Simplicity - or how to find happiness (LebensLiebe episode 11)
A very warm welcome to LebensLiebe by Martina Dopfer – your podcast & blog for living, laughing, and loving.
This blog summarizes the first English episode of LebensLiebe and looks at simplicity and the art of living a simple life.
In this blog you will learn how simplicity can bring more quality into your life through…
….sharing and connecting with others;
…clearing out your closet;
…connecting with nature.
Simplicity in theory
This week I have been thinking a lot about simplicity. I think, simplicity is deeply connected to gratitude. And there is so much we can be grateful for, right? However, sometimes I think about all those things I am grateful for and notice, too, that there is almost too much I feel responsible for. I am very much aware of the fact that we all have different notions of possessing too much or too little. Yet, the topic of simplicity in life has been a lot on my mind and as I started doing my research on it I noticed a lot of people are currently debating a simple life and how to live it.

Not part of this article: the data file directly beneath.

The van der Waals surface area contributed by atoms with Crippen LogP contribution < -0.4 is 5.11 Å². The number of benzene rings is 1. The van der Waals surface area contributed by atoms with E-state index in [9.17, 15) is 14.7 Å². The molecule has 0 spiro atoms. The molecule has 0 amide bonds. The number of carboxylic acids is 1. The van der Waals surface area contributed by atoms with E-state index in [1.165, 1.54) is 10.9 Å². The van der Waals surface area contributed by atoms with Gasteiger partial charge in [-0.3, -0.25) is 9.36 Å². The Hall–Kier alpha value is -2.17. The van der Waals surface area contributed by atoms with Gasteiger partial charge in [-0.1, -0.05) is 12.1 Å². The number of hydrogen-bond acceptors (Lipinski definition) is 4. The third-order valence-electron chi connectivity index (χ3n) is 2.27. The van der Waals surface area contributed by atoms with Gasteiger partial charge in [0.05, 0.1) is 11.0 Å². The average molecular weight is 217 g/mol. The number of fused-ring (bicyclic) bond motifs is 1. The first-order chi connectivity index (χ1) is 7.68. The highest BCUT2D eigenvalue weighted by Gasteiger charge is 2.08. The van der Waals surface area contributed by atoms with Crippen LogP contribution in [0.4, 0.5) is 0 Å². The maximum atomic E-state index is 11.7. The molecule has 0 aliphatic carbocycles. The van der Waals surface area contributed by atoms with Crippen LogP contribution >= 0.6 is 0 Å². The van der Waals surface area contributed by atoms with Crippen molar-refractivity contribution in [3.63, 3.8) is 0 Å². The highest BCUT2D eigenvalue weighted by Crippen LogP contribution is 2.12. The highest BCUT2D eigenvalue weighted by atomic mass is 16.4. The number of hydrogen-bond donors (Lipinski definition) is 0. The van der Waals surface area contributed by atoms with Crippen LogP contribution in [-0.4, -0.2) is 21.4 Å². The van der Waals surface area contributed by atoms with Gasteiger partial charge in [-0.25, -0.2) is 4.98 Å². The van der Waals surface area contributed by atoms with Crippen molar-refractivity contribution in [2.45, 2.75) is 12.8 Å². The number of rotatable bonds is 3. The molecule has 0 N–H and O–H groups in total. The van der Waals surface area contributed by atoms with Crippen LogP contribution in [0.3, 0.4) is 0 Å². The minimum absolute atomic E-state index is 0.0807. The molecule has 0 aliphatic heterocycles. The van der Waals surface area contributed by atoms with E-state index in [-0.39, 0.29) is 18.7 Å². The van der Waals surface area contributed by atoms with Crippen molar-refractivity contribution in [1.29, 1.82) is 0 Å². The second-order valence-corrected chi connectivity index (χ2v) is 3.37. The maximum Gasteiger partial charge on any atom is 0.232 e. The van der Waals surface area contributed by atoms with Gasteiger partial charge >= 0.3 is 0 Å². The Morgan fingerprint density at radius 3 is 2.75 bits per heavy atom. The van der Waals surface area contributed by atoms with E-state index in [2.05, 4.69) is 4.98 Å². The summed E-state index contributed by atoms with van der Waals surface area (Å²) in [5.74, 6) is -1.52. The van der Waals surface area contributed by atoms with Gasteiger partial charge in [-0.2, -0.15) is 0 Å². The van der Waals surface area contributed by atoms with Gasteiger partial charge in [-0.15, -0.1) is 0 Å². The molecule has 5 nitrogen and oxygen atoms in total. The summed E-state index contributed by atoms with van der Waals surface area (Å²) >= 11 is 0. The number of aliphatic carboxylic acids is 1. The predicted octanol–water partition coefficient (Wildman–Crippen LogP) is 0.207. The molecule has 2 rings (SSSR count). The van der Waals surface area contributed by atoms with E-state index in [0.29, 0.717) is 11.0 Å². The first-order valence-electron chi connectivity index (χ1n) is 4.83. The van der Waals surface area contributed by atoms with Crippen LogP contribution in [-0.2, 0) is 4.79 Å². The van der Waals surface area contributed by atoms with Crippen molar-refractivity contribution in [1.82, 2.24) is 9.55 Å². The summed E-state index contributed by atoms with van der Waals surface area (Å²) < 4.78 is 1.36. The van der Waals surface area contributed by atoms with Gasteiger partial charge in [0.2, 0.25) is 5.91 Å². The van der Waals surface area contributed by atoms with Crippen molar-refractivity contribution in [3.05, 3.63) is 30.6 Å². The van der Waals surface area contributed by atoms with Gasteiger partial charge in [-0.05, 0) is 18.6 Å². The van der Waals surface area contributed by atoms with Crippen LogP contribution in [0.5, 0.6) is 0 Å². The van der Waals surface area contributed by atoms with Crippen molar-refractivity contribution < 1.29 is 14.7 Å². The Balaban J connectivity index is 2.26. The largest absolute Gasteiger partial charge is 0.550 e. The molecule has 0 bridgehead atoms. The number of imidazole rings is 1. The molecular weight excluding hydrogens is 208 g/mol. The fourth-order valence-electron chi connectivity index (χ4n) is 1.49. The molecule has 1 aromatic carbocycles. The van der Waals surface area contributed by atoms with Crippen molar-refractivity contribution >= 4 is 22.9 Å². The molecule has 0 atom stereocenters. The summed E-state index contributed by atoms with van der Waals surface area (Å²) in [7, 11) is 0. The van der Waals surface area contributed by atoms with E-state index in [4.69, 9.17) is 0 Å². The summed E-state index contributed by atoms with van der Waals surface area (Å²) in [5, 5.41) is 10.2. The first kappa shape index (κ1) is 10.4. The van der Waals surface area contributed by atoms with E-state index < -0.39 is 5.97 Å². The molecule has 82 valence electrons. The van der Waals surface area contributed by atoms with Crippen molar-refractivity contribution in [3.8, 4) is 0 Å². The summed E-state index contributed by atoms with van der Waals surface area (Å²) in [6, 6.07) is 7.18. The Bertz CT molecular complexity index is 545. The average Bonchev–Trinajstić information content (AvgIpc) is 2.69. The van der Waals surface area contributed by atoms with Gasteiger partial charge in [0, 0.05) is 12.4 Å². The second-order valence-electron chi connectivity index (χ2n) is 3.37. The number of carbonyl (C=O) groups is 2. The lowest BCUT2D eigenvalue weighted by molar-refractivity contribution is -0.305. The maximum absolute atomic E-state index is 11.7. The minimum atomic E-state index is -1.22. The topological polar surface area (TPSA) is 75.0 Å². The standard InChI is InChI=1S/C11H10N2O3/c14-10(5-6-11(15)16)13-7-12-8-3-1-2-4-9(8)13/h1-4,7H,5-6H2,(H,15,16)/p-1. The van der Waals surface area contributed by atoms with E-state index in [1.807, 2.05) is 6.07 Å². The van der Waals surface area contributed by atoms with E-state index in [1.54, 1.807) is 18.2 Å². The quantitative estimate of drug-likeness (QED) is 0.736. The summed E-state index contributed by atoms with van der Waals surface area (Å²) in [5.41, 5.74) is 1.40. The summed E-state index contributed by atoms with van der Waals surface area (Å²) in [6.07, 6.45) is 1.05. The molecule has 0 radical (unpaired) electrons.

I found designers, artists, entrepreneurs, bloggers, travelers to describe their notions of simplicity in books, articles, and blogs. Today, I would love to add my thoughts to theirs a little and really, I hope that you are up for sharing your thoughts in the topic with me, too. Maybe share them in the comments on iTunes or SoundCloud, or on my Facebook page or just direct message me. I would love to hear more.
So what does simplicity really mean?
When you check out academia, you will find quickly find the so-called simplicity principle, which is being applied by informatics, mathematics, programming, and decision theory. This principle or law is also called Occam`s Razor. The idea is that our mind chooses the most simple, possible interpretation of an observation of the real world. In other words, we act and decide based on the easiest option that arises in our mind based on a particular situation. Those perceptions can also be considered minimalizations of how we perceive the world and minimizations of the potential of our decisions. At the same time, Occams Razor basically says: The most simple and minimal option for decision is the best.
Now it is up to you to decide, whether you want to agree with that or not. I suppose, the application of Occam's Razor works for you because our brain is constantly overloaded. We think a lot, we take in 1.000 of impressions from computers, smart phones, people around us, and only rarely we give ourselves the time to calm down. More so, we rarely create the spaciousness in our minds that we would actually need sometimes.